Susan L. McElroy, MD
Lindner Center of HOPE, Chief Research OfficerUniversity of Cincinnati College of Medicine, Professor of Psychiatry and Neuroscience
Intermittent Explosive Disorder (IED) is a common and serious disorder that is often unrecognized and untreated. People with IED are periodically unable to restrain impulses that result in verbal and physical aggression. The aggressive behaviors are unplanned, out of proportion to provocation, and cause distress and psychosocial impairment, including interpersonal difficulties, divorce, school suspension, job loss, and financial and legal problems.
The violent behaviors of IED, often called explosive outbursts or rage attacks, are often preceded by aggressive or violent impulses, described as “the need to attack,” ‘the need to defend oneself,” “the need to strike out,” “seeing red,” or “an adrenaline rush.” These impulses are associated with tension, anger, increased physiological arousal, and increased energy. The explosive outbursts are brief, lasting 10 to 30 minutes, and usually followed by feelings of depression, remorse, guilt, and fatigue.
Once thought to be rare, we now know that IED is very common. Research has shown that the lifetime prevalence of IED in the general population is 1 to 7 percent. The average age of onset is 14 to 18 years among adults, and 13 among adolescents. IED is most common males and younger people. Of note, people with IED often have other psychiatric disorders, like depression, bipolar disorder, alcohol or drug abuse, and anxiety.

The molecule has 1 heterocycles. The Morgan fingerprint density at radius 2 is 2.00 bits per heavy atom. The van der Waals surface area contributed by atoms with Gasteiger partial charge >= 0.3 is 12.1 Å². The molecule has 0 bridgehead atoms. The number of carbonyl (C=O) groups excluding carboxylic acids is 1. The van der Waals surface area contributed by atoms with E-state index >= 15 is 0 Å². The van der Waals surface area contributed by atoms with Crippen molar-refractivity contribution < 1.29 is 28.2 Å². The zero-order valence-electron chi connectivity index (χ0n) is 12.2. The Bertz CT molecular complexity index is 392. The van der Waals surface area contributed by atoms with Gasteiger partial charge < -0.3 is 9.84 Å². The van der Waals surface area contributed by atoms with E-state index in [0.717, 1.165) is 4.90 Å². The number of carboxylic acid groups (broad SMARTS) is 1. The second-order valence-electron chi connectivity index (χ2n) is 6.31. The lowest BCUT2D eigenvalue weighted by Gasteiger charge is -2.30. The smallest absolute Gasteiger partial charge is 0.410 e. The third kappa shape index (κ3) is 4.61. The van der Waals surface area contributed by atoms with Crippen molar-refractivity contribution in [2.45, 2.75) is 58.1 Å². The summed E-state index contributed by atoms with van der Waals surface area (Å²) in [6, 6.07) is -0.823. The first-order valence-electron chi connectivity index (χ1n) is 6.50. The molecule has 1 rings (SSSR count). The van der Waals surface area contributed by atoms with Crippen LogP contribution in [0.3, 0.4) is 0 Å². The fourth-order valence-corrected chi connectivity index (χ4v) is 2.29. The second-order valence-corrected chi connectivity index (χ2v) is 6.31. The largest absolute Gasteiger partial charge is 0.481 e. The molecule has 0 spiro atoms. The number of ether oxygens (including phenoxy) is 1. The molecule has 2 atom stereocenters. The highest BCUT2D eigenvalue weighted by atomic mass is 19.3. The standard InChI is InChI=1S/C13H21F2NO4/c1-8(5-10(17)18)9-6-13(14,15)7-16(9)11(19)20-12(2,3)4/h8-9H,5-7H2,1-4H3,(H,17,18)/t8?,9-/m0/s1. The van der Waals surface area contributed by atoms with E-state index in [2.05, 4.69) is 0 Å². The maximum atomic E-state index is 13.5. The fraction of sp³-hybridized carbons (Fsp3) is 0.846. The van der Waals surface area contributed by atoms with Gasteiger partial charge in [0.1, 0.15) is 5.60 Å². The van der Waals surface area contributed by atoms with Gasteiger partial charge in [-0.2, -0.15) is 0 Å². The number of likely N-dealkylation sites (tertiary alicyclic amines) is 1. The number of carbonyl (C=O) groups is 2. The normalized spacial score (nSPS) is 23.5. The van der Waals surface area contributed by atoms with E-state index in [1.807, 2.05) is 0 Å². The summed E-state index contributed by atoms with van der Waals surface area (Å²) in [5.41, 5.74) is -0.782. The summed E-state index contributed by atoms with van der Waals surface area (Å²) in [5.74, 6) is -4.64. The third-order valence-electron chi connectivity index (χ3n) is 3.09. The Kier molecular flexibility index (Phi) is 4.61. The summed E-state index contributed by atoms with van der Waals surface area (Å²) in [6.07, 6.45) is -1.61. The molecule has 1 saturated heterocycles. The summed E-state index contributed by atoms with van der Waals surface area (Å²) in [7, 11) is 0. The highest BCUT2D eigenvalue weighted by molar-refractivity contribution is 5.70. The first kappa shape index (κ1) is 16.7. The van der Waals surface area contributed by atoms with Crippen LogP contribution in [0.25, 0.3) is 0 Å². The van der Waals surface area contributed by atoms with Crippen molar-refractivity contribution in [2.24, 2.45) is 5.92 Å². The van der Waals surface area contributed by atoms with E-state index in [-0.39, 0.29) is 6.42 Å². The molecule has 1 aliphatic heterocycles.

The cause of IED is unknown but biological, psychological, and social factor are thought to be involved. Importantly, IED runs in families suggesting that genetic factor are involved. Research also suggests that abnormalities in serotonin function in the central nervous system plays a role in IED.
IED is usually treated with medications and/or cognitive behavioral therapy (CBT). Medications that may be helpful include serotonin reuptake inhibitor s (like fluoxetine), anti-epilepsy medications (like carbamazepine ), or mood-stabilizers like lithium. When treating IED, it is crucial that other psychiatric conditions are identified and properly managed.
No medication, however, is approved by the United States Food and Drug Administration for the treatment of IED. Hence, Azevan Pharmaceuticals is sponsoring a study to see if a novel medication is efficacious for IED in adults. This medication affects vasopressin, a hormone in the brain thought to play an important role in regulating aggressive behavior. This medication has been shown to reduce aggressive behavior in animals. The Research Institute at the Lindner Center of HOPE will be participating in this study which is scheduled to begin in late August. The Research Institute will be recruiting volunteers with IED to participate at that time. If an individual has questions about the study and might be interested in participating, they can call 513-536-0710 for further information.